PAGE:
Quality of western Canadian canola 2012
Harvest survey samples and grade distribution
Samples for the Canadian Grain Commission canola harvest survey were collected from producers, crushing plants and grain handling offices across western Canada. The samples were cleaned to remove dockage prior to testing. Individual harvest survey samples were analyzed for oil, protein, chlorophyll and total glucosinolates using a NIRSystems 6500 scanning near-infrared spectrometer. Industry Services grain inspectors assigned grade level based on the Official Grain Graiding Guide for Canola and Rapeseed (Chapter 10). This report is based on the analyses of composite samples made of same grade samples per crop district and province. Composites were prepared by combining Canola, No. 1 Canada samples by provincial crop district; Canola, No. 2 by province, and Canola, No. 3 Canola and Sample Canada samples by western Canada.
The quality data of the 2012 harvest survey included samples received up to November 20th, 2012. Specialty oil samples such as high oleic acid, low linolenic acid, and high erucic acid, were excluded from this report. The quality data for this 2012 harvest survey report were based on the 2,108 samples, which was more than what was received in 2010 and 2011 (1,641 and 1,755 respectively). The harvest survey data were collected from producer and crushing plant samples that had been cleaned to remove dockage. Exports of commercially cleaned canola exports contained an average 1.89% dockage in November (ranging from 1.20 to 2.50%), which will affect quality factors such as oil content, chlorophyll and FFA. Canola exports containing over 2.5% dockage are considered not commercially clean (NCC) and will have even greater reductions in measured quality components. The composition of 2012 survey samples was compared to 2011 results and to long-term survey means.
The percentage of samples graded Canola, No. 1 Canada (83.2%) in the 2012 harvest was lower than percentage of Canola, No. 1 Canada observed in 2011 (85.2%), with similar gowing (Figure 4). This number (83.2%) was lower than the 5 year average of percentage of Canola, No. 1 Canada (87.0%). As in 2011, the grade distribution of the 2012 canola crop varied from crop district to crop district. Manitoba had the highest percent of samples graded Canola, No. 1 Canada (87.6%), followed by Alberta (83.16%). Saskatchewan had the lowest percent of samples graded Canola, No. 1 Canada (80.9%). Central Saskatchewan and north-west of Manitoba were the areas showing the lowest percent of samples graded Canola, No. 1 Canada (< 80.0%).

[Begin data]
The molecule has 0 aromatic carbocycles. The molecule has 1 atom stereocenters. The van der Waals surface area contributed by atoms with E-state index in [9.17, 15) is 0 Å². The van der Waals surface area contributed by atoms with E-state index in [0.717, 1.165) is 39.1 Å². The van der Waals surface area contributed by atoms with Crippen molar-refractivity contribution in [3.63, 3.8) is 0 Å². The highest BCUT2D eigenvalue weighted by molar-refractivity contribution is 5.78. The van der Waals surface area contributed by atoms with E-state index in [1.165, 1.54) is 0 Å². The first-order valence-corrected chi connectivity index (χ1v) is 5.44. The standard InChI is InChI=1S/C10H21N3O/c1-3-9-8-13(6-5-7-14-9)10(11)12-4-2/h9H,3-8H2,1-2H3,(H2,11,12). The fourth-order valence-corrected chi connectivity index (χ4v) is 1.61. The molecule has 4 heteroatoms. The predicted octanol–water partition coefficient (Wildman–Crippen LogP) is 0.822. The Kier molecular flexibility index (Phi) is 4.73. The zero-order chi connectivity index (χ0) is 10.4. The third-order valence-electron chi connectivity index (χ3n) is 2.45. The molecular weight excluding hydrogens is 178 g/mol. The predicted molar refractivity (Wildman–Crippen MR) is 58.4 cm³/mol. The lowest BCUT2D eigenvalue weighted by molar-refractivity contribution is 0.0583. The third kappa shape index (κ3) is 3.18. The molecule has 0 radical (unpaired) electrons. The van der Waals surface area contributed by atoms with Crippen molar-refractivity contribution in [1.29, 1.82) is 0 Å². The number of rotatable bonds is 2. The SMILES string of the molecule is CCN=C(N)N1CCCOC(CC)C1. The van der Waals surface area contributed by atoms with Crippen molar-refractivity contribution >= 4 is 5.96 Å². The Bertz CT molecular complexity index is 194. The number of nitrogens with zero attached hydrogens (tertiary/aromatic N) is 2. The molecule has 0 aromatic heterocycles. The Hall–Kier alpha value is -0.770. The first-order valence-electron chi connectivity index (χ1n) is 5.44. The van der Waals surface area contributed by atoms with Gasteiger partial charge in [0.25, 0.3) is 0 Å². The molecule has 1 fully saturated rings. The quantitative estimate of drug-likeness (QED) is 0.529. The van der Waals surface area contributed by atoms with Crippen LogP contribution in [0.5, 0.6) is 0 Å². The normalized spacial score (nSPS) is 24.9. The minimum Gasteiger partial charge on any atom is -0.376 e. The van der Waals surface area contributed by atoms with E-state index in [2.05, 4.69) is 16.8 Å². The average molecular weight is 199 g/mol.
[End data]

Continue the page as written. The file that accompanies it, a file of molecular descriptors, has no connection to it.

The main degrading factor in 2012 from Canola,No. 1 to Canola, No. 2. was high green seed counts. Green seed counts were 0.90, 3.18, 6.70 and 1.07% in samples graded Canola, No. 1 Canada, Canola, No. 2 Canada, Canola, No. 3 Canada and Sample, respectively. Most of samples at the lowest (graded as Sample) were downgraded because of admixture and not green seed counts. Conspicuous admixture defined as material found in the sample after cleaning and is easily distinguished from canola without the use of magnification in the Official Grain Grading Guide.
|Percentage (%)||Alberta crop districts||Saskatchewan crop districts||Manitoba crop districts|
|> 95.0||3AS, 3BN, 3BS, 4B||7, 11|
|90.0 - 94.9||1, 6||8B||1, 1A, 3, 4, 8, 9, 10|
|85.0 - 89.9||2, 3||1B||2|
|80.0 - 84.9||7||9B||12|
|75.0 - 79.9||4A, 4B, 5||2B, 5B, 6A, 8A, 9A||NA|
|70.0 - 74.9||NA||7A||6|
|< 69.9||4A, 4B, 5||2A, 3AN, 4A, 5A, 6B, 7B||5|